my Data General Nova 4/X, disk woes continue

Tony Duell ard at
Mon Apr 25 20:09:24 CDT 2005

> Tony wrote:
> > I am never in favour of shotgun replacements. It's the brother of
> > board-swapping in that you don't know what the fault was, you don't know
> > you've found it, so you can't know it's fixed.
> I'm not a fan of shotgun replacements.  Board-swapping can be a useful
> diagnostic measure, in that if you swap a board out and the machine
> starts working, you have most likely isolated the fault to that board,

With the emphasiss on 'likely'...

I have actually seen a case like that (somewhat simplified) : 

2 modules, A and B. Module A outputs a signal to B. A was marginal, but 
withing spec on timing, B was just out of spec. System failed. Replacing 
_A_ with one that was less marginal got the system to work. So you spend 
a long time working on the old  module A, which in fact is working within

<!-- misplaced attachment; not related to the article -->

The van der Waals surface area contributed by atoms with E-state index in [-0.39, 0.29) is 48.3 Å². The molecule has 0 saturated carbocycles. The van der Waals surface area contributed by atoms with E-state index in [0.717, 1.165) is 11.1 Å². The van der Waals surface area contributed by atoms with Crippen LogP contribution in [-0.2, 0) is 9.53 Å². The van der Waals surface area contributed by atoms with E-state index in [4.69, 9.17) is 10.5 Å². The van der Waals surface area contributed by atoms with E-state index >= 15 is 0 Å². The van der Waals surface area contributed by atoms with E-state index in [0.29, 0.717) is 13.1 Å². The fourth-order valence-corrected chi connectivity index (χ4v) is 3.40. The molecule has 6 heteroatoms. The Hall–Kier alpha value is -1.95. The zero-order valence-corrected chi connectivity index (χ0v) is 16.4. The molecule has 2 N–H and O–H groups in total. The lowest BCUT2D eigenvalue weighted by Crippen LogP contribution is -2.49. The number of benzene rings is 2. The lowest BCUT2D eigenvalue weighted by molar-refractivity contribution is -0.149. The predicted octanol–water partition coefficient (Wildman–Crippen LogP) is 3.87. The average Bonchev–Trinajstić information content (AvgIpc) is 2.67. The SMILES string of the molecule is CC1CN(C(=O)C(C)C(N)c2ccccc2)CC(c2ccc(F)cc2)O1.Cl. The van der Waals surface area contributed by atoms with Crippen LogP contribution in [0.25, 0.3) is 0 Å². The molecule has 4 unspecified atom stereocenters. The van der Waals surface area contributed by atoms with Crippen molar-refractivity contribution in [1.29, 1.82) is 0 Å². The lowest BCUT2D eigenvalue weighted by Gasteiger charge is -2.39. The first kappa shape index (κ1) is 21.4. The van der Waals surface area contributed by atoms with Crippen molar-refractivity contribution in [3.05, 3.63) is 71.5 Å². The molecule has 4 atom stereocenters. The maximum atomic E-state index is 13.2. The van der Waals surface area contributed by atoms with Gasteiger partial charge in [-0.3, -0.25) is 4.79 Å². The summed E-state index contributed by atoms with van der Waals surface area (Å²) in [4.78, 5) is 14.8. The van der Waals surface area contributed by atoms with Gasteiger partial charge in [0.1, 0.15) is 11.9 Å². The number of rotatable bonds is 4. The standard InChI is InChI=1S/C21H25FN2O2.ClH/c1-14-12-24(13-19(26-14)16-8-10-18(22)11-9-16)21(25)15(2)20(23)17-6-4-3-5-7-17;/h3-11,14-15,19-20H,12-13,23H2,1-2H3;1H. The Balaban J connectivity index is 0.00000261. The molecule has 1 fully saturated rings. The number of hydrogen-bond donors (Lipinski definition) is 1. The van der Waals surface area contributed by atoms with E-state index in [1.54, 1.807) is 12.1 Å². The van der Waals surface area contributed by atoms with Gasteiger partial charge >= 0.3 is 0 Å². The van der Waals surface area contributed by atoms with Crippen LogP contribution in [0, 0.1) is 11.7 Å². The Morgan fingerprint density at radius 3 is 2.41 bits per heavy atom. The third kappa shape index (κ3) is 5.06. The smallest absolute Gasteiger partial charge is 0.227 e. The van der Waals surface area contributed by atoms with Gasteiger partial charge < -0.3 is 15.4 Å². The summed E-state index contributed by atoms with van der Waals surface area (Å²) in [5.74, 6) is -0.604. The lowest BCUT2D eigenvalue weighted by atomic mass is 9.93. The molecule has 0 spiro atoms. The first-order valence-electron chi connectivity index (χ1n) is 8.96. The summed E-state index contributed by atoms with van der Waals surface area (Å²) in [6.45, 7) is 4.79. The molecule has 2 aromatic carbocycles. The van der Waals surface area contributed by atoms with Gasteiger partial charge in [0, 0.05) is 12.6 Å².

spec, missing the fact that B is the problem.

> making it easier to focus your efforts to track down the actual failed
> component.
> I've found this technique to be especially useful when the symptom is
> sporadic flakyness.

And that's the one time I'd never use it. Intermittant faults are a pain 
to trace because you don't know you've fixed them (Murphey's law will 
ensure tha the machine works fro a bit after you've done something to it 
:-)). With such faults you _must_ find the real cause and put it right. 
Swap modules, you might think you've traced the fault to a particular 
module, only for it to come back and bite you later on because it was 
somewhere totally different.


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